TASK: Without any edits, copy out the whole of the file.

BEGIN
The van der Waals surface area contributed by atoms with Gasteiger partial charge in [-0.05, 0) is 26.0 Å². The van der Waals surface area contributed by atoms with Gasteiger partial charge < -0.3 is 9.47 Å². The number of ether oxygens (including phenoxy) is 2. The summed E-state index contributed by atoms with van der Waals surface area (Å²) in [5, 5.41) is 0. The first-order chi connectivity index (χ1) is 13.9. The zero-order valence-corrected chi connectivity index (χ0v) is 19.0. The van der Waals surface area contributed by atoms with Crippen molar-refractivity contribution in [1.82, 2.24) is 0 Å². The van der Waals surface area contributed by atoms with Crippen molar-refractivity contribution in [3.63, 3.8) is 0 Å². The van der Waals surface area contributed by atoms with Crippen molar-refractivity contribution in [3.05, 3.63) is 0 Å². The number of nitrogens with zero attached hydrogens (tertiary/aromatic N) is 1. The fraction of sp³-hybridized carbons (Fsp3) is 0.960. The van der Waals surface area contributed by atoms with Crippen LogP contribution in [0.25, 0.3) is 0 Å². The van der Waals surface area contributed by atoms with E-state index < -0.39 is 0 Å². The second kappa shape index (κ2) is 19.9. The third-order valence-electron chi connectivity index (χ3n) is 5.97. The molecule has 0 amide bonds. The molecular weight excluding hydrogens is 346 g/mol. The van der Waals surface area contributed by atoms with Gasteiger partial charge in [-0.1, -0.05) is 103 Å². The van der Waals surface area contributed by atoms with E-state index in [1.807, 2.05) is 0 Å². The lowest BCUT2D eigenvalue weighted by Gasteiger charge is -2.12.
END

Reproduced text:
The van der Waals surface area contributed by atoms with Gasteiger partial charge in [-0.05, 0) is 26.0 Å². The van der Waals surface area contributed by atoms with Gasteiger partial charge < -0.3 is 9.47 Å². The number of ether oxygens (including phenoxy) is 2. The summed E-state index contributed by atoms with van der Waals surface area (Å²) in [5, 5.41) is 0. The first-order chi connectivity index (χ1) is 13.9. The zero-order valence-corrected chi connectivity index (χ0v) is 19.0. The van der Waals surface area contributed by atoms with Crippen molar-refractivity contribution in [1.82, 2.24) is 0 Å². The van der Waals surface area contributed by atoms with Crippen molar-refractivity contribution in [3.63, 3.8) is 0 Å². The van der Waals surface area contributed by atoms with Crippen molar-refractivity contribution in [3.05, 3.63) is 0 Å². The number of nitrogens with zero attached hydrogens (tertiary/aromatic N) is 1. The fraction of sp³-hybridized carbons (Fsp3) is 0.960. The van der Waals surface area contributed by atoms with Crippen LogP contribution in [0.25, 0.3) is 0 Å². The van der Waals surface area contributed by atoms with E-state index < -0.39 is 0 Å². The second kappa shape index (κ2) is 19.9. The third-order valence-electron chi connectivity index (χ3n) is 5.97. The molecule has 0 amide bonds. The molecular weight excluding hydrogens is 346 g/mol. The van der Waals surface area contributed by atoms with Gasteiger partial charge in [-0.1, -0.05) is 103 Å². The van der Waals surface area contributed by atoms with E-state index in [1.807, 2.05) is 0 Å². The lowest BCUT2D eigenvalue weighted by Gasteiger charge is -2.12.